Source: (1997) Ph.D. dissertation, Graduate Faculty of Criminal Justice, Claremont Graduate School, California.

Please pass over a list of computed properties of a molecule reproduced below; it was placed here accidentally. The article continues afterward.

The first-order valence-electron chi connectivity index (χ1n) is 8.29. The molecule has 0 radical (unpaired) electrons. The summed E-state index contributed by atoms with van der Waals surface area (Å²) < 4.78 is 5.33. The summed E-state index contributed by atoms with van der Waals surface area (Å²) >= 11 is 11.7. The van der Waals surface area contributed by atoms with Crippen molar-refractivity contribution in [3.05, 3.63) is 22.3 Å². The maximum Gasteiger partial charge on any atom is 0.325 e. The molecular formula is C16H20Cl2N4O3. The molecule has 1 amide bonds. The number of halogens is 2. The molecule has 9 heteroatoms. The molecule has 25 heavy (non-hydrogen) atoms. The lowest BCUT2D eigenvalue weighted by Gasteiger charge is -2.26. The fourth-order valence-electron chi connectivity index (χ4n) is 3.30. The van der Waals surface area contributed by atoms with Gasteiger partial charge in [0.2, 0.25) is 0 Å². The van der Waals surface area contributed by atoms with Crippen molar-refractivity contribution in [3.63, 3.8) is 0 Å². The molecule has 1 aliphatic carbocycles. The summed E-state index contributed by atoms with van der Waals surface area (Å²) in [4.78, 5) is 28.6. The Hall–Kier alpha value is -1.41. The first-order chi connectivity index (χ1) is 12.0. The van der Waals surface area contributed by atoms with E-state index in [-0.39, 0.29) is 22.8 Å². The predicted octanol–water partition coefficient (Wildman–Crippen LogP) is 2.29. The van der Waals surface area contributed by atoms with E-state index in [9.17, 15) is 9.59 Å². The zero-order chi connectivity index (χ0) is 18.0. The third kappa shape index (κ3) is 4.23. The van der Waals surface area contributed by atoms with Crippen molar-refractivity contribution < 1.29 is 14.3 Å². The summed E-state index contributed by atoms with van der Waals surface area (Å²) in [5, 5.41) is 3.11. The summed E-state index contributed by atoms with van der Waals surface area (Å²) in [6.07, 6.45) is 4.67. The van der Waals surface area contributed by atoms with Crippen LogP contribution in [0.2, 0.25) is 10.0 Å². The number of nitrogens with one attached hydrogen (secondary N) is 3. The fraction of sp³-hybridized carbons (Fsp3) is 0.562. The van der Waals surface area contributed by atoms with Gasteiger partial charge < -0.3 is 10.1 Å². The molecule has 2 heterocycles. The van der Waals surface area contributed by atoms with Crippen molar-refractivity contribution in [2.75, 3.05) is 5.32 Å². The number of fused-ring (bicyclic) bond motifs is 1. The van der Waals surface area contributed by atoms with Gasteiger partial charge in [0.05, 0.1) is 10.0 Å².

Federal sentencing laws were reformed in 1984. The result has been a limitation of sentencing discretion. Federal courts now employ sentencing guidelines calculated by probation officers and reviewed by the courts. Application of these guidelines to a given defendant results in a sentencing range and a determination of available sentencing options. These options are limited to probation, supervised release, community confinement, and imprisonment. Since the sentencing guidelines came into effect the United States Sentencing Commission has reported annual statistics of the sentencing practices of the various federal district courts. Among these is the rate of compliance for any given district. According to the sample of sentencing decisions collected by the author, the United States Sentencing Commission has overestimated compliance in the Central District of California. The sample of sentencing decisions shows that the sentencing judge, the number of prior arrests and convictions, and a guilty plea by the defendant, were significantly related to non-compliant sentencing outcomes. One reason that compliance may be less than reported by official statistics is because some judges sentence outside of the presumptive guideline range without making formal findings that their decisions are in fact departure from the guidelines. It is suggested that the reasons for this practice involve the personal evaluation of offenders by judges and that these evaluations are based on factors which are not accounted for by the sentencing guidelines, but are none-the-less defensible in terms of certain principles of sentencing. It is also suggested that judges may hold implicit models of criminal behavior not accounted for by the sentencing guidelines. One such model is based on the sentencing principle of social justice. A second model is based on the principle of restorative justice. Author’s abstract.